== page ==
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Aliases TLR7, TLR7-like, toll like receptor 7
External IDs OMIM: 300365 MGI: 2176882 HomoloGene: 75060 GeneCards: TLR7
Targeted by Drug
imiquimod, resiquimod, hydroxychloroquine[1]
RNA expression pattern
PBB GE TLR7 220146 at tn.png
More reference expression data
Species Human Mouse
RefSeq (mRNA)



RefSeq (protein)



Location (UCSC) Chr X: 12.87 – 12.89 Mb Chr X: 167.3 – 167.33 Mb
PubMed search [2] [3]
View/Edit Human View/Edit Mouse

Toll-like receptor 7, also known as TLR7, is a protein that in humans is encoded by the TLR7 gene. Orthologs are found in mammals and birds.[4] It is a member of the toll-like receptor (TLR) family and detects single stranded RNA.


The TLR family plays an important role in pathogen recognition and activation of innate immunity. TLRs are highly conserved from Drosophila to humans and share structural and functional similarities. They recognize pathogen-associated molecular patterns (PAMPs) that are expressed on infectious agents, and mediate the production of cytokines necessary for the development of effective immunity. The various TLRs exhibit different patterns of expression. This gene is predominantly expressed in lung, placenta, and spleen, and lies in close proximity to another family member, TLR8, on the human X chromosome.[5]

TLR7 recognizes single-stranded RNA in endosomes, which is a common feature of viral genomes which are internalised by macrophages and dendritic cells. TLR7 recognizes single-stranded RNA of viruses such as HIV and HCV,.[6][7] TLR7 can recognize GU-rich single-stranded RNA.[6] However, the presence of GU-rich sequences in the single-stranded RNA is not sufficient to stimulate TLR7.[7]

Clinical significance[edit]

Imiquimod acts upon TLR7.[8]

TLR7 has been shown to play a significant role in the pathogenesis of autoimmune disorders such as Systemic Lupus Erythematosus (SLE) as well as in the regulation of antiviral immunity. Although not yet fully elucidated, using an unbiased genome-scale screen with short hairpin RNA (shRNA), it has been demonstrated that the receptor TREML4 acts as an essential positive regulator of TLR7 signalling. In TREML4 -/- mice macrophages that are hyporesponsive to TLR7 agonists, macrophages fail to produce type I interferons due to impaired phosphorylation of the transcription factor STAT1 by the mitogen-activated protein kinase p38 and decreased recruitment of the adaptor MyD88 to TLR7. TREML4 deficiency reduced the production of inflammatory cytokines and autoantibodies in MRL/lpr mice, suggesting that TRL7 is a vital component of antiviral immunity and a predecessor factor in the pathogenesis of rheumatic diseases such as SLE.[9]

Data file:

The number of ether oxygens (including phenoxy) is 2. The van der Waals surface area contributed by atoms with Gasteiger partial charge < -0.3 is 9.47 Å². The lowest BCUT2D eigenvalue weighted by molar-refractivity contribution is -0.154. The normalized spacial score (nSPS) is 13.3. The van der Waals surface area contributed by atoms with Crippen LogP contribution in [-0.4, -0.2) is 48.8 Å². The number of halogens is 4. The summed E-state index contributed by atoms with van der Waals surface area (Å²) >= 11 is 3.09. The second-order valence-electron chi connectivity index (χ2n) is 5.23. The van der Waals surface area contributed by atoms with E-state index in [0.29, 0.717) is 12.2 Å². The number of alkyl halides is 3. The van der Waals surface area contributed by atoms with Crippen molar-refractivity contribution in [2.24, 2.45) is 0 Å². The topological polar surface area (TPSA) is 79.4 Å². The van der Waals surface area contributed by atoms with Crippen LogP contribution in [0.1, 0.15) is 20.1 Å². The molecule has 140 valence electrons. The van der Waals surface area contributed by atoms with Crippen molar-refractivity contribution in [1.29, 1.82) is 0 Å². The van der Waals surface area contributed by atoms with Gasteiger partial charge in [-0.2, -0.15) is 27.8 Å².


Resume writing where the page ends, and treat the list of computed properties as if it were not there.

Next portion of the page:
1. ^ "Drugs that physically interact with Toll like receptor 7 view/edit references on wikidata". 
  2. ^ "Human PubMed Reference:". 
  3. ^ "Mouse PubMed Reference:". 
  4. ^ Du X, Poltorak A, Wei Y, Beutler B (September 2000). "Three novel mammalian toll-like receptors: gene structure, expression, and evolution". Eur. Cytokine Netw. 11 (3): 362–71. PMID 11022119. 
  5. ^ "Entrez Gene: TLR7 toll-like receptor 7". 
  6. ^ a b Heil F, Hemmi H, Hochrein H, Ampenberger F, Kirschning C, Akira S, Lipford G, Wagner H, Bauer S (2004). "Species-specific recognition of single-stranded RNA via toll-like receptor 7 and 8". Science. 303 (5663): 1526–9. doi:10.1126/science.1093620. PMID 14976262. 
  7. ^ a b Zhang Y, El-Far M, Dupuy FP, Abdel-Hakeem MS, He Z, Procopio FA, Shi Y, Haddad EK, Ancuta P, Sekaly RP, Said EA (2016). "HCV RNA Activates APCs via TLR7/TLR8 While Virus Selectively Stimulates Macrophages Without Inducing Antiviral Responses". Scientific Reports. 6: 29447. doi:10.1038/srep29447. PMC 4935957Freely accessible. PMID 27385120. 
  8. ^ Hemmi H, Kaisho T, Takeuchi O, Sato S, Sanjo H, Hoshino K, Horiuchi T, Tomizawa H, Takeda K, Akira S (February 2002). "Small anti-viral compounds activate immune cells via the TLR7 MyD88-dependent signaling pathway". Nat. Immunol. 3 (2): 196–200. doi:10.1038/ni758. PMID 11812998. 
  9. ^ Ramirez-Ortiz ZG, Prasad A, Griffith JW, Pendergraft WF, Cowley GS, Root DE, Tai M, Luster AD, El Khoury J, Hacohen N, Means TK (2015). "The receptor TREML4 amplifies TLR7-mediated signaling during antiviral responses and autoimmunity". Nature Immunology. 16 (5): 495–504. doi:10.1038/ni.3143. PMC 4406861Freely accessible. PMID 25848864. 

Further reading[edit]

External links[edit]